Beth Bilson: A trailblazer for women in law
By Debora Senger
As a young female law student completing her Ph.D., Beth Bilson’s academic prowess and leadership skills stood out. Earmarked for success, Bilson was recruited for a faculty position in the law school by a former college leader.
“Initially I said I wasn’t really interested as I wanted to finish my dissertation,” said Bilson, who was completing her doctoral degree in England. “But the dean at the time, Don Clark, came over to London and convinced me that it would be possible to complete it and start teaching at the same time.”
Bilson rose to the challenge and joined the faculty at the University of Saskatchewan College of Law in 1979. Over the next 20 years, she worked her way up through the ranks and was appointed the first female dean of law at the U of S in 1999.
The inaugural appointment is one in a series of firsts for the trailblazer. These include becoming the first female assistant dean of law at the U of S from 1988 to 1992; the first female chair of the Saskatchewan Labour Relations Board from 1992 to 1997; and the first female acting dean twice, first from 2010 to 2011, and again from 2014 to present.
In addition, Bilson is one of only two deans to hold the title of dean three times since the inception of the law school in 1912. She shares this accomplishment with former dean and Order of Canada recipient Dan Ish.
At the time of her appointment to dean, there were only two other female deans at the helm at U of S – V. Lynne Pearson, the first female dean of the Edwards School of Business, formerly the College of Commerce, and Yvonne Brown, dean of the college of nursing.
Today, eight of 13 deans at the U of S are women. This majority female ratio also holds true among faculty members at the law school.
“We are one of a few colleges on campus that has a majority of women faculty members today,” said Bilson, adding that law schools have generally been ahead of the profession in identifying ways to accommodate the needs of female students and faculty members, and incorporating their perspectives in the curriculum and in decision making. “But that’s not to say that there were not challenges associated with the participation of women in law school.”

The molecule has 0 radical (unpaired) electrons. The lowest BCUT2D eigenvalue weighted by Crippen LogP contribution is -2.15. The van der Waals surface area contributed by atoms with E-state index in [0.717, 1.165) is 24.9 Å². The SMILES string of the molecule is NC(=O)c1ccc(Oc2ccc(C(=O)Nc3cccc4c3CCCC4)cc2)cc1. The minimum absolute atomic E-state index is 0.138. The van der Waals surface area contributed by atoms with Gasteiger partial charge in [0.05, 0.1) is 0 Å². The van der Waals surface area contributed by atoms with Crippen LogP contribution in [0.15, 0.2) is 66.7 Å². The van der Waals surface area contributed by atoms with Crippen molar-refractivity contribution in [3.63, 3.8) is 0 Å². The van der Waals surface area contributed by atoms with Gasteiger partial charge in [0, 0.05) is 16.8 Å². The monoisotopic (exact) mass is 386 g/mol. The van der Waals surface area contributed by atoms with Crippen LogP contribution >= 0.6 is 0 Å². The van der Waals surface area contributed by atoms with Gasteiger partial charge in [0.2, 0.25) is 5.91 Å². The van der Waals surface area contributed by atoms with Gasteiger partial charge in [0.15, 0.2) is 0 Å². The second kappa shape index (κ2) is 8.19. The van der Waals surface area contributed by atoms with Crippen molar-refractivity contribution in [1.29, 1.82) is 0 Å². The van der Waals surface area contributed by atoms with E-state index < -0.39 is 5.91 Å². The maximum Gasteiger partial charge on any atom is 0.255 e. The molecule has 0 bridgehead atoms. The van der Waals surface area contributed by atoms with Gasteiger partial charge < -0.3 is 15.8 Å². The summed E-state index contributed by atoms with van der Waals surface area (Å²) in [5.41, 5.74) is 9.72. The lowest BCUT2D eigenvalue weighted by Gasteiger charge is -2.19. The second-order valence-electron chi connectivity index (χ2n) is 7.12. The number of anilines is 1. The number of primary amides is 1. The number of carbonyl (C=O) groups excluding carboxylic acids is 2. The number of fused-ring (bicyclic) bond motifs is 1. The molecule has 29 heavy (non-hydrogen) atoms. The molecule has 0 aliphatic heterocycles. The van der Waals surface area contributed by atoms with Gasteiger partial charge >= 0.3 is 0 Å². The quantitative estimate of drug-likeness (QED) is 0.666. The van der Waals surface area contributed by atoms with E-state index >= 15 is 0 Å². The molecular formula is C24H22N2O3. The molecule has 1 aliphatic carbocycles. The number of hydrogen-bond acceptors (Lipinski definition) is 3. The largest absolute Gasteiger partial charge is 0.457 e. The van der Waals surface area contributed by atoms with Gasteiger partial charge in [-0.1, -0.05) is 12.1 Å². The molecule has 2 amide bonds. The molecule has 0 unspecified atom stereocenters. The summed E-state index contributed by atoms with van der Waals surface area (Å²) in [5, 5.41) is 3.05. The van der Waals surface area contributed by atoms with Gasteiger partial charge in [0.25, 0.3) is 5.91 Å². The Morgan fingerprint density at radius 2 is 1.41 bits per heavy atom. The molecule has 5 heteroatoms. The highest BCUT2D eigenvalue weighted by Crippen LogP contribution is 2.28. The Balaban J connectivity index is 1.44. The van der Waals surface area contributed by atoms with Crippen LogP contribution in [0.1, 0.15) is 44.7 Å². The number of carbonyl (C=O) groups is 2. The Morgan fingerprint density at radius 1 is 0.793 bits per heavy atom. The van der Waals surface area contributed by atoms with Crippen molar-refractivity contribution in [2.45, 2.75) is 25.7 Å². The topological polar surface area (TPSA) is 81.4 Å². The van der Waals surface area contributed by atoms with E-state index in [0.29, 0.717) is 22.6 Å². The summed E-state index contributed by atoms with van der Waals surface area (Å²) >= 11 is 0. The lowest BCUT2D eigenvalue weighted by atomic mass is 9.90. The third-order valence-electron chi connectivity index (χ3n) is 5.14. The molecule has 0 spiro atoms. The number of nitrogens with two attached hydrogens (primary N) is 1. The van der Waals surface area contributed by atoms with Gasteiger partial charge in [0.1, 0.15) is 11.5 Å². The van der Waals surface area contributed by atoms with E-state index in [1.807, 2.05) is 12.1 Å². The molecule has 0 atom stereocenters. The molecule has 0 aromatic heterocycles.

In the mid-1970s, when Bilson was a law student, only 30 per cent of law students were women. “And this was a considerable jump from even just a few years before that,” she said, noting that it was indicative of a pattern across the country at the time. Despite the increased numbers of women participating in legal education, accommodations did not exist for women law students or faculty members with families. “For example, there was no part-time program available. Classes were simply scheduled, and you either chose to go or not go. ”
When Bilson joined the faculty at the law school, she was the third female faculty member in the college. “This was a significant jump, considering there was only one female faculty member in a term position when I was in law school.” Several of Bilson’s male colleagues on faculty also wanted to see an increase in the participation of women in the legal profession and in legal education.
Despite the progress the law school made in diversifying its student body, faculty and curriculum over the years, Bilson said, “tension around claims that woman and other disadvantaged groups were making for greater participation still existed in the late 1990s and 2000s.
“There was certainly still some of that tension in the college and the university when I became dean,” she said, referring to her first appointment in 1999. “It took the form of obliviousness towards issues women faced such as female participation in higher education, security on campus, family issues and others. These issues tended to not be given priority on the agenda.”